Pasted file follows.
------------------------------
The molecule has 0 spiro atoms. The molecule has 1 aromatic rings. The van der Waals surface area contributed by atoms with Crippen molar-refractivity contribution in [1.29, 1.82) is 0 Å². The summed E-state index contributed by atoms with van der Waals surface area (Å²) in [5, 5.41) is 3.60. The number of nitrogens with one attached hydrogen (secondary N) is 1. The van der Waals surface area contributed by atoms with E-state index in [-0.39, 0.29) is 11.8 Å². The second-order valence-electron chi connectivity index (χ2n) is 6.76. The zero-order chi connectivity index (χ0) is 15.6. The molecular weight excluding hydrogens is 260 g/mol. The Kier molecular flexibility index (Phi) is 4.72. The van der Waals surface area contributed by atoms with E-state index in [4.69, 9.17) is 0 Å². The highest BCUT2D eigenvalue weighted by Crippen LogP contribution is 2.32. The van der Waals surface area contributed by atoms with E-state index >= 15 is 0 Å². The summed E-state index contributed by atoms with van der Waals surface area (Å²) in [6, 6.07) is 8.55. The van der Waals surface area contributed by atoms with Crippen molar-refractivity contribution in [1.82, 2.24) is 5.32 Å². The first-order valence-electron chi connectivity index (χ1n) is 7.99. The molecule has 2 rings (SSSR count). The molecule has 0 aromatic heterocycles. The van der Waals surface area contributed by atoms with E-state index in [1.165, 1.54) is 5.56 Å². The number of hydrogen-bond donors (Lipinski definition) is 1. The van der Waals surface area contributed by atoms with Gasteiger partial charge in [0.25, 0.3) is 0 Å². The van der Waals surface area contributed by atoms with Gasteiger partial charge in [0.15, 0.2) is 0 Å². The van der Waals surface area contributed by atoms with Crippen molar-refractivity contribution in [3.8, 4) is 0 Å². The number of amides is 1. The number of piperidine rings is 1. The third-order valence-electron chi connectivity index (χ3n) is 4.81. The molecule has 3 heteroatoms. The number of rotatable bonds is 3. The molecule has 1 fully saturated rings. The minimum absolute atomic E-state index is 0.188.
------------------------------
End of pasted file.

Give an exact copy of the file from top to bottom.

The molecule has 0 spiro atoms. The molecule has 1 aromatic rings. The van der Waals surface area contributed by atoms with Crippen molar-refractivity contribution in [1.29, 1.82) is 0 Å². The summed E-state index contributed by atoms with van der Waals surface area (Å²) in [5, 5.41) is 3.60. The number of nitrogens with one attached hydrogen (secondary N) is 1. The van der Waals surface area contributed by atoms with E-state index in [-0.39, 0.29) is 11.8 Å². The second-order valence-electron chi connectivity index (χ2n) is 6.76. The zero-order chi connectivity index (χ0) is 15.6. The molecular weight excluding hydrogens is 260 g/mol. The Kier molecular flexibility index (Phi) is 4.72. The van der Waals surface area contributed by atoms with E-state index in [4.69, 9.17) is 0 Å². The highest BCUT2D eigenvalue weighted by Crippen LogP contribution is 2.32. The van der Waals surface area contributed by atoms with E-state index >= 15 is 0 Å². The summed E-state index contributed by atoms with van der Waals surface area (Å²) in [6, 6.07) is 8.55. The van der Waals surface area contributed by atoms with Crippen molar-refractivity contribution in [1.82, 2.24) is 5.32 Å². The first-order valence-electron chi connectivity index (χ1n) is 7.99. The molecule has 2 rings (SSSR count). The molecule has 0 aromatic heterocycles. The van der Waals surface area contributed by atoms with E-state index in [1.165, 1.54) is 5.56 Å². The number of hydrogen-bond donors (Lipinski definition) is 1. The van der Waals surface area contributed by atoms with Gasteiger partial charge in [0.25, 0.3) is 0 Å². The van der Waals surface area contributed by atoms with Gasteiger partial charge in [0.15, 0.2) is 0 Å². The van der Waals surface area contributed by atoms with Crippen molar-refractivity contribution in [3.8, 4) is 0 Å². The number of amides is 1. The number of piperidine rings is 1. The third-order valence-electron chi connectivity index (χ3n) is 4.81. The molecule has 3 heteroatoms. The number of rotatable bonds is 3. The molecule has 1 fully saturated rings. The minimum absolute atomic E-state index is 0.188.